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Superheroes, Just For Each Other | With Mike Colter20:19
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(Brian Rea for The New York Times)MoreCloseclosemore
(Brian Rea for The New York Times)

In relationships, we lean on each other, rely on each other, and take turns being the stronger one. Peter Goodman learned that firsthand, and he writes about it in his essay, "Superheroes, Just for Each Other."

His essay is read by Mike Colter. He's the star of "Luke Cage" on Netflix, and you can also see him in "The Defenders," "Jessica Jones" and "The Good Wife."

Where Are They Now?

Peter Goodman says when he looks back on his daughter's birth, the thing he remembers the most is the trauma of not knowing what was happening.

"It certainly felt like the termination of a pregnancy as opposed to the beginning of a life. I vividly remember the nurse bringing me up to the neonatal intensive care unit, and saying, why don't you take a picture of your baby so you can show your wife," Peter recalls. "This felt not only confusing but catastrophic. Here is this tiny creature. And of course, the pain of this is that now I look at the picture that I took that morning, and that's my daughter."

Mila in the hospital, days after she was born (Courtesy of Peter Goodman)
Mila in the hospital, days after she was born (Courtesy of Peter Goodman)

There was never a moment when Peter and his wife Deanna were sure that their daughter Mila was going to be all right. But the longer she lived, the better her odds became.

"We would be woken up in the middle of the night by these terrifying calls from the doctors on call, telling us things we couldn't even entirely understand," he says. "And yet I vividly remember sitting there, putting my hands into the side of the incubator, and her grasping my finger for the first time. There was a nurse who picked her up and swaddled her. She was so tiny, she was so light. But for the first time, I held her in my arms. That was very powerful."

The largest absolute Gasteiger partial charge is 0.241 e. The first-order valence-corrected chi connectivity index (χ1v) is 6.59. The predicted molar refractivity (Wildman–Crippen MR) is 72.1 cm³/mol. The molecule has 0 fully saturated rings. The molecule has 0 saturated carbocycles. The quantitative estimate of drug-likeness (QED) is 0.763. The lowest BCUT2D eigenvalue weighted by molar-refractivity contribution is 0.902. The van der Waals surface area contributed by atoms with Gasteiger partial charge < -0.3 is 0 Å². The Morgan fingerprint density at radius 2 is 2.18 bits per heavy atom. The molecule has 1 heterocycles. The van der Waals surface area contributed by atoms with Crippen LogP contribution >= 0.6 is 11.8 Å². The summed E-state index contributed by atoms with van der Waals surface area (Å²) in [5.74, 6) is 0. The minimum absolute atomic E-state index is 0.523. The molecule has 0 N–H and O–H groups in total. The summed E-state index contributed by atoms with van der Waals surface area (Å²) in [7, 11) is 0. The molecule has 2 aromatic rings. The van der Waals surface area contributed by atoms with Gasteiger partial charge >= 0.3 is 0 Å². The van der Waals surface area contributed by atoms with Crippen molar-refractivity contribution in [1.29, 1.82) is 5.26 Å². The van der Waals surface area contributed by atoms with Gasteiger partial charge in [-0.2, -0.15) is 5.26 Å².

After Mila had been home for a year, the family started to regain a sense of normalcy. But that changed when Mila was unexpectedly put into the national spotlight. Some background: Peter was an editor at the Huffington Post then, which was owned by AOL. One day, he learned that Tim Armstrong, the CEO of AOL, had said he was cutting retirement benefits for the whole company because of rising health care costs — specifically, because two AOL employees had "distressed babies" whose medical care had cost the company a million dollars each.

"People in the newsroom began to quietly come into my office and say, 'He's talking about your kid! He's blaming your kid for high health care costs,'" Peter says.

Mila at age 1 (Courtesy of Peter Goodman)
Mila at age 1 (Courtesy of Peter Goodman)

Peter didn't feel like he could say much while he was working for the Huffington Post. But his wife, Deanna, wrote a piece in Slate about what it felt like to have her daughter's existence, as she wrote, "used as a scapegoat for cutting corporate benefits." The piece got a huge response.